Special Trade Commissioner says Brexit can foster a more open and faster growing economy
Alan Oxley, an Australian diplomat and member of the Legatum Institute’s Special Trade Commission writes about the importance of seizing the opportunities presented by Brexit.
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IFS - Student finance reforms which reduce graduate debt levels typically benefit high earning graduates the most21/11/2017 13:35:00
In October, alongside a significant change to the threshold at which student loans are repaid, the Prime Minister Theresa May announced an inquiry into the student loan system.
IFG - Government biased against public borrowing to pay for infrastructure21/11/2017 12:35:00
The Government is using private sector money to keep infrastructure spending ‘off balance sheet’ – even where this appears to be poor value, argues a new report.
Chancellor should save not splurge in tomorrow’s Budget21/11/2017 11:35:00
IEA release briefing ahead of the Budget 2017
The King's Fund responds to the government's announcement on the social care Green Paper21/11/2017 10:35:00
Simon Bottery, Senior Fellow for Social Care at The King’s Fund, said: ‘Although it has been some time coming, it is significant that the government has confirmed that there will be Green Paper that will set out proposals for a long-term solution for social care. But ultimately, the Green Paper will only be meaningful if it results in a fundamental reform to the social care system. This is a challenge that previous governments have ducked and it is vital this government has the courage to deliver real change.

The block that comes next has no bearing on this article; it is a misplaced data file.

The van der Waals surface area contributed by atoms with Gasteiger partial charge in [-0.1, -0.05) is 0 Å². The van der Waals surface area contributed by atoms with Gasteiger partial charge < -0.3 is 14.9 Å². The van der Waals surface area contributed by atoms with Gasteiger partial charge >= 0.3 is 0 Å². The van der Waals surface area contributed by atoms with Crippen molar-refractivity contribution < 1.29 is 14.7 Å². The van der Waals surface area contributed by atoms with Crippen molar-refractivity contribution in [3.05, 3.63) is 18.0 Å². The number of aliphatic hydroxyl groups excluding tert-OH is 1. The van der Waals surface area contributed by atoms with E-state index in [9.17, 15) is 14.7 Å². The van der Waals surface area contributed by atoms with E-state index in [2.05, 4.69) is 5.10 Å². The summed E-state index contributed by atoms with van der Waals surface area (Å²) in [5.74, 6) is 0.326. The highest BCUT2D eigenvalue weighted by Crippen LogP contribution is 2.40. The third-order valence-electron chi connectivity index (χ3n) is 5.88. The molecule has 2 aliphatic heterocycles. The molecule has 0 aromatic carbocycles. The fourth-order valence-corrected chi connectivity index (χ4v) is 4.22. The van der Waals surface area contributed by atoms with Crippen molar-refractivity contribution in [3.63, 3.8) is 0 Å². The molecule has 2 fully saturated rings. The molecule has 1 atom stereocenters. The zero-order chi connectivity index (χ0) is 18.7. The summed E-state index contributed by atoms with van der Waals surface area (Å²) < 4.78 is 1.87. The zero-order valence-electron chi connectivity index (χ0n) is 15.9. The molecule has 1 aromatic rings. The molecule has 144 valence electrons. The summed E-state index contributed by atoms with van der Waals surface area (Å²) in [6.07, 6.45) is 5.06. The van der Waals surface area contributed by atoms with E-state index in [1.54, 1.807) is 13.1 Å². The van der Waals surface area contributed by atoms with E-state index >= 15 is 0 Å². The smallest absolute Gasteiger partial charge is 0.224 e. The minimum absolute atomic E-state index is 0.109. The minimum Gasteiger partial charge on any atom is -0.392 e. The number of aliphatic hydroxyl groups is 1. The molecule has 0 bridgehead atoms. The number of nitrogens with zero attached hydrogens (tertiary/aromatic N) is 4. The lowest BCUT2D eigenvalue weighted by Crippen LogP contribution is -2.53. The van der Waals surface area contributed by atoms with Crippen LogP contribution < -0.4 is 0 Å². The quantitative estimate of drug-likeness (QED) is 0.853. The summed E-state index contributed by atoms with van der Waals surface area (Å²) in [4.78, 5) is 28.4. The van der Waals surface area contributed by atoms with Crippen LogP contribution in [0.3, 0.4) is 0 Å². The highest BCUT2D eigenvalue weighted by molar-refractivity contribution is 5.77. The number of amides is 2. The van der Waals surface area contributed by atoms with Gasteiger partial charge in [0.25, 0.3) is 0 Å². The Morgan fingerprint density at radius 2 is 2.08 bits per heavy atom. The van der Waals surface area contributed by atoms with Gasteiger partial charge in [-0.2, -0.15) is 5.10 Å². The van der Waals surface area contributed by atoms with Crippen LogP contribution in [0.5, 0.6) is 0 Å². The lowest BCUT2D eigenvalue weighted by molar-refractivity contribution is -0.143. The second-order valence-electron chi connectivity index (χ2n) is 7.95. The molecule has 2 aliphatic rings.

Policy Exchange - ‘Without sound finance, you cannot have a strong economy with which to fund public services’ – the moral the Chancellor should choose for his Budget21/11/2017 09:35:00
As the Chancellor prepares his Autumn Budget he is under pressure to ease the restraint on public spending, particularly on areas such as health and housing. After all, the budget deficit has fallen from a peak of 10% of GDP at the time of the great recession in 2008/9 to around 3% now. It might therefore be tempting to heed the siren voices calling for vast increases in borrowing – but the Chancellor should be careful before abandoning fiscal responsibility.